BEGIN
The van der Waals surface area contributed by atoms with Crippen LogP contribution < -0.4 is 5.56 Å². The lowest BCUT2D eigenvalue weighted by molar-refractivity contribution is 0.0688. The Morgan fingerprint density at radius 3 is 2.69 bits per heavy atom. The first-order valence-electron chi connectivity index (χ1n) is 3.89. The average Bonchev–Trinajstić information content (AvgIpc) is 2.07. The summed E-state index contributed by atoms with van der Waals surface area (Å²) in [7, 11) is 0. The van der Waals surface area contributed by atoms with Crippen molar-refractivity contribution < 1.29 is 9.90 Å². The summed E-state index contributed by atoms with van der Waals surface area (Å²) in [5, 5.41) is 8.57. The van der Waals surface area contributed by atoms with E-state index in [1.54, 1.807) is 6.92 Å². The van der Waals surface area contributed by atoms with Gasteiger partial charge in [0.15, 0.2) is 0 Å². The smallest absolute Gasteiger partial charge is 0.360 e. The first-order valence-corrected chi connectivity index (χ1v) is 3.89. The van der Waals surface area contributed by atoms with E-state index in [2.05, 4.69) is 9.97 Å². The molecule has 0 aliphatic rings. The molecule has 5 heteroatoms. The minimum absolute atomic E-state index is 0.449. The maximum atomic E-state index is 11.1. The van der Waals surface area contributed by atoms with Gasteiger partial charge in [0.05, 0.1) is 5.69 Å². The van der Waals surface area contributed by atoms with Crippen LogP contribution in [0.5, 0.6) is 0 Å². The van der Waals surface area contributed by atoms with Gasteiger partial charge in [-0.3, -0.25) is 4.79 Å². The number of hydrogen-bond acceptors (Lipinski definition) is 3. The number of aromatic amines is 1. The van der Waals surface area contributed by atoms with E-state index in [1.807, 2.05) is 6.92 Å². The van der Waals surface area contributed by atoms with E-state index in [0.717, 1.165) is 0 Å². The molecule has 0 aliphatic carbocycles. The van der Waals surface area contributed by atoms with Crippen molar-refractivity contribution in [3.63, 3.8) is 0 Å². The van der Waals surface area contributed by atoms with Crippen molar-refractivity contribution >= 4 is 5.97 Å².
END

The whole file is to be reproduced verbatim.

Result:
The van der Waals surface area contributed by atoms with Crippen LogP contribution < -0.4 is 5.56 Å². The lowest BCUT2D eigenvalue weighted by molar-refractivity contribution is 0.0688. The Morgan fingerprint density at radius 3 is 2.69 bits per heavy atom. The first-order valence-electron chi connectivity index (χ1n) is 3.89. The average Bonchev–Trinajstić information content (AvgIpc) is 2.07. The summed E-state index contributed by atoms with van der Waals surface area (Å²) in [7, 11) is 0. The van der Waals surface area contributed by atoms with Crippen molar-refractivity contribution < 1.29 is 9.90 Å². The summed E-state index contributed by atoms with van der Waals surface area (Å²) in [5, 5.41) is 8.57. The van der Waals surface area contributed by atoms with E-state index in [1.54, 1.807) is 6.92 Å². The van der Waals surface area contributed by atoms with Gasteiger partial charge in [0.15, 0.2) is 0 Å². The smallest absolute Gasteiger partial charge is 0.360 e. The first-order valence-corrected chi connectivity index (χ1v) is 3.89. The van der Waals surface area contributed by atoms with E-state index in [2.05, 4.69) is 9.97 Å². The molecule has 0 aliphatic rings. The molecule has 5 heteroatoms. The minimum absolute atomic E-state index is 0.449. The maximum atomic E-state index is 11.1. The van der Waals surface area contributed by atoms with Gasteiger partial charge in [0.05, 0.1) is 5.69 Å². The van der Waals surface area contributed by atoms with Crippen LogP contribution in [0.5, 0.6) is 0 Å². The van der Waals surface area contributed by atoms with Gasteiger partial charge in [-0.3, -0.25) is 4.79 Å². The number of hydrogen-bond acceptors (Lipinski definition) is 3. The number of aromatic amines is 1. The van der Waals surface area contributed by atoms with E-state index in [1.807, 2.05) is 6.92 Å². The van der Waals surface area contributed by atoms with E-state index in [0.717, 1.165) is 0 Å². The molecule has 0 aliphatic carbocycles. The van der Waals surface area contributed by atoms with Crippen molar-refractivity contribution in [3.63, 3.8) is 0 Å². The van der Waals surface area contributed by atoms with Crippen molar-refractivity contribution >= 4 is 5.97 Å².